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Molly Weasley: Character Analysis



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  #201  
Old April 14th, 2012, 6:05 am
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Re: Molly Weasley: Character Analysis

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Originally Posted by HedwigOwl View Post
I think that's correct, neither was in the first Order. But I believe Molly was too young, not quite of age (kind of like Ginny).
Molly is older than Harry's parents, Sirius and Lupin. The latter four were all in the first Order so I don't think Molly's age stopped her from joining the first Order. I'm guessing she was pregnant with Percy and the twins during that time.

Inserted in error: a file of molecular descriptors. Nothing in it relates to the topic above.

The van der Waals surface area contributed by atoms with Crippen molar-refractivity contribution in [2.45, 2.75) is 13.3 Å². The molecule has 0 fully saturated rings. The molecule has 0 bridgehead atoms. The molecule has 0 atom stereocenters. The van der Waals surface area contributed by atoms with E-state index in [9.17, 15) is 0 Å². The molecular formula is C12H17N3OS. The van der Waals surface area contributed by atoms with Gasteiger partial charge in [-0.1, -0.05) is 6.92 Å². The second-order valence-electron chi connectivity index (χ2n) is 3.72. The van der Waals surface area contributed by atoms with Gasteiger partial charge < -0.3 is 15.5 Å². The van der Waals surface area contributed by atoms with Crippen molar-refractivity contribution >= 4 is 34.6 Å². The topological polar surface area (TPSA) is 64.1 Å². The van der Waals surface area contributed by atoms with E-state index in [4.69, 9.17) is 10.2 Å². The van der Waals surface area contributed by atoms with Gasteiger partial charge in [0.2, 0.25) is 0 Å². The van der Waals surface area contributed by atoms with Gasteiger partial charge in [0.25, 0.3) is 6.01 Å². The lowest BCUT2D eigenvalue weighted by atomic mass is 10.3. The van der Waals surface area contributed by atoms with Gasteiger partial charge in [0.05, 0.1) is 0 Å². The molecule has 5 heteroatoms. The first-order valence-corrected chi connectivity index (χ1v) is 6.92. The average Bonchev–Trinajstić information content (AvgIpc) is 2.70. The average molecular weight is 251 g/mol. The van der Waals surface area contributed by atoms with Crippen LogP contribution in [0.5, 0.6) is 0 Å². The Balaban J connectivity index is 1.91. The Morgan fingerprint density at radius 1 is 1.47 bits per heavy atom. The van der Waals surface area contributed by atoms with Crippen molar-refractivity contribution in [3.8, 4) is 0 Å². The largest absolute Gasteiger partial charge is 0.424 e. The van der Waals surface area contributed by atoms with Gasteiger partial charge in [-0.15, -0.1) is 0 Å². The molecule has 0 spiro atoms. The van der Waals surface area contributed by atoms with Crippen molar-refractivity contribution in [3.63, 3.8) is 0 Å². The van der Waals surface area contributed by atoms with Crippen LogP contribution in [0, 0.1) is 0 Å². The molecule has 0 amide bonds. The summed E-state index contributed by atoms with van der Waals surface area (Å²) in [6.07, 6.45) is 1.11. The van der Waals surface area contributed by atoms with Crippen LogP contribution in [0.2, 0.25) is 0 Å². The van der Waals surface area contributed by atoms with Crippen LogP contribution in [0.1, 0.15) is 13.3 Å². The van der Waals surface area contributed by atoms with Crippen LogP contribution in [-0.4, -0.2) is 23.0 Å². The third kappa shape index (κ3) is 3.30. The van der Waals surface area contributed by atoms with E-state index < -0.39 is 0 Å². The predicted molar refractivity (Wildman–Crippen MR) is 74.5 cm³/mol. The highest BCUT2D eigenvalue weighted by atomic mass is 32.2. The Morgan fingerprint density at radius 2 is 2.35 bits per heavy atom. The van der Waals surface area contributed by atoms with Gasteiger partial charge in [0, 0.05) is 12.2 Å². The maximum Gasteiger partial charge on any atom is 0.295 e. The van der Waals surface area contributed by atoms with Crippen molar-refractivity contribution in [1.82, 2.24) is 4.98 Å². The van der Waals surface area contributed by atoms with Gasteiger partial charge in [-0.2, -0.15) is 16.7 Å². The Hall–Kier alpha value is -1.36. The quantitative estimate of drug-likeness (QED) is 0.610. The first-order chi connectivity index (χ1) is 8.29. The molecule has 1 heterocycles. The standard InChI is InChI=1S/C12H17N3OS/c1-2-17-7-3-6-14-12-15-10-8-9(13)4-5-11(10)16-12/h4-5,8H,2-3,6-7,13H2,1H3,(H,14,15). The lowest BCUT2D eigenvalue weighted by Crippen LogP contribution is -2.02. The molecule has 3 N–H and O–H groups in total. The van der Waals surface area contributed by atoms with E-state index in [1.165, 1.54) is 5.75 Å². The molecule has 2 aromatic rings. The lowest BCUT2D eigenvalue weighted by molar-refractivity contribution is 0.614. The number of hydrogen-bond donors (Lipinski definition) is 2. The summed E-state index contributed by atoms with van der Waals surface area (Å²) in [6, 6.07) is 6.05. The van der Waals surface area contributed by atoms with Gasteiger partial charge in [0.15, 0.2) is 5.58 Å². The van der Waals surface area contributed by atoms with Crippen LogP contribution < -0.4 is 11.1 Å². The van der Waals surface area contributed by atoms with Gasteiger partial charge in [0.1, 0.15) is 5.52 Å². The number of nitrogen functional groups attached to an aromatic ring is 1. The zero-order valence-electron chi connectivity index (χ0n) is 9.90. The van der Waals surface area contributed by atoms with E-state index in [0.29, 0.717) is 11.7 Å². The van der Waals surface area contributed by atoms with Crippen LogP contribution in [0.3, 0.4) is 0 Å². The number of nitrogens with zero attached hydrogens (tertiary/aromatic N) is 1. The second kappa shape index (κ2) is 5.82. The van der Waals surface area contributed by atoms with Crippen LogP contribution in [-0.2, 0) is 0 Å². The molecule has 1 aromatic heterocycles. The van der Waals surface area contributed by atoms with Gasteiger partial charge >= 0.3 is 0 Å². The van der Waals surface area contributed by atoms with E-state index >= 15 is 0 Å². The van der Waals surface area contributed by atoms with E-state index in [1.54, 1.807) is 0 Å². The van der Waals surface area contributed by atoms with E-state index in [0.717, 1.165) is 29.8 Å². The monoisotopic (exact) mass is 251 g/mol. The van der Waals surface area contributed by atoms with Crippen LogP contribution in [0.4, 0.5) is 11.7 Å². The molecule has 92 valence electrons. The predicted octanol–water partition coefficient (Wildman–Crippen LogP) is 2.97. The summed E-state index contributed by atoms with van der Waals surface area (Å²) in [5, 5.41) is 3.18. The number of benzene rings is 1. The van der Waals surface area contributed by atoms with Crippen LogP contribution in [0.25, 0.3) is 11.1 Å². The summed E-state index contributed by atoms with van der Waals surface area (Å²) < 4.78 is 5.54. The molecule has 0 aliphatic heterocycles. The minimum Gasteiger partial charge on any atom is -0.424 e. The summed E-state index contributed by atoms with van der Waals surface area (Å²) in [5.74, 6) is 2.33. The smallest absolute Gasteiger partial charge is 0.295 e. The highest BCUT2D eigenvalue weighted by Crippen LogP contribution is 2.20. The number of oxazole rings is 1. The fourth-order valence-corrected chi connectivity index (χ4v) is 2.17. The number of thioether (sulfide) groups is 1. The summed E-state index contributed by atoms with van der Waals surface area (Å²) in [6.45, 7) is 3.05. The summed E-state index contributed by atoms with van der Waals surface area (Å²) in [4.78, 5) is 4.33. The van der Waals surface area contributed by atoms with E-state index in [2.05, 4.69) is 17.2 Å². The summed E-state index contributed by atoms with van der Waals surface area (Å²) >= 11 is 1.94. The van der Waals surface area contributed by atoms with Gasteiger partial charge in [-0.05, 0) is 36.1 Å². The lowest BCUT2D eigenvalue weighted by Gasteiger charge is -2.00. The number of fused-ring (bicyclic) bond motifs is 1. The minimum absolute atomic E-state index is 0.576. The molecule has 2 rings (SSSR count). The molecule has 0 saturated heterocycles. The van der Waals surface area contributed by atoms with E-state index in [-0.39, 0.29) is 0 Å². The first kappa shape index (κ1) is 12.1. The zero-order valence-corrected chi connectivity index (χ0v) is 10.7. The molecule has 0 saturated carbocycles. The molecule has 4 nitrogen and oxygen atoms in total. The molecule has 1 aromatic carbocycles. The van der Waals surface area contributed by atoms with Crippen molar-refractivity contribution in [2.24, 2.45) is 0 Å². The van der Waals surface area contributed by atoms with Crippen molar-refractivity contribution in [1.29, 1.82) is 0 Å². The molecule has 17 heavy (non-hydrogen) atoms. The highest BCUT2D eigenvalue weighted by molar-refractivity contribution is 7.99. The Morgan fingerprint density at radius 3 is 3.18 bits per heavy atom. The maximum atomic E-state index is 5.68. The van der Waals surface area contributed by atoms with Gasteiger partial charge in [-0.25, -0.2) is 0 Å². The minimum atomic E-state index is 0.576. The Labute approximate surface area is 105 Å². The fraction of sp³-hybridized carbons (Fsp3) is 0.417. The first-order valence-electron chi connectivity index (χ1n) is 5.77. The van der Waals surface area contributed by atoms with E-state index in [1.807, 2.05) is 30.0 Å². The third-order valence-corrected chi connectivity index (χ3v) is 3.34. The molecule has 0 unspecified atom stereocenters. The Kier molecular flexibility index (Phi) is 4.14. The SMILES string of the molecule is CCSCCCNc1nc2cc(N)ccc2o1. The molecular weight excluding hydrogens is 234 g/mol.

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To be fair to Molly, Sirius threw out a few nasty comments himself, and in fact was the first to make a personal one, "He's not your son". At this point in time, Molly considered Harry to be part of their family -- not like her son, but pretty close. Molly has always been shown to be very protective of her own, and I wasn't surprised by the fierceness of her argument.
I actually thought Sirius was remarkably well-mannered for someone in his position. "He's not your son" wasn't a nasty comment, IMO. It was the truth and Sirius, as Harry's godfather, had full right to remind Molly of that. Sure she was very protective of Harry, but she had no right to override Sirius's decisions when it came to Harry. But I'm not even looking at that. It was the simple cruelty of her snipes at Sirius that really disconcerted me. Reminding Sirius that he hadn't been able to fulfill his role as Harry's godfather because he'd been locked up in Azkaban was totally uncalled for, IMO.

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Also, we need to keep in mind that Molly had lost family in the first war, and the possibility of losing more in this one was always on her mind; we see that clearly with the boggart incident before they leave Grimmauld.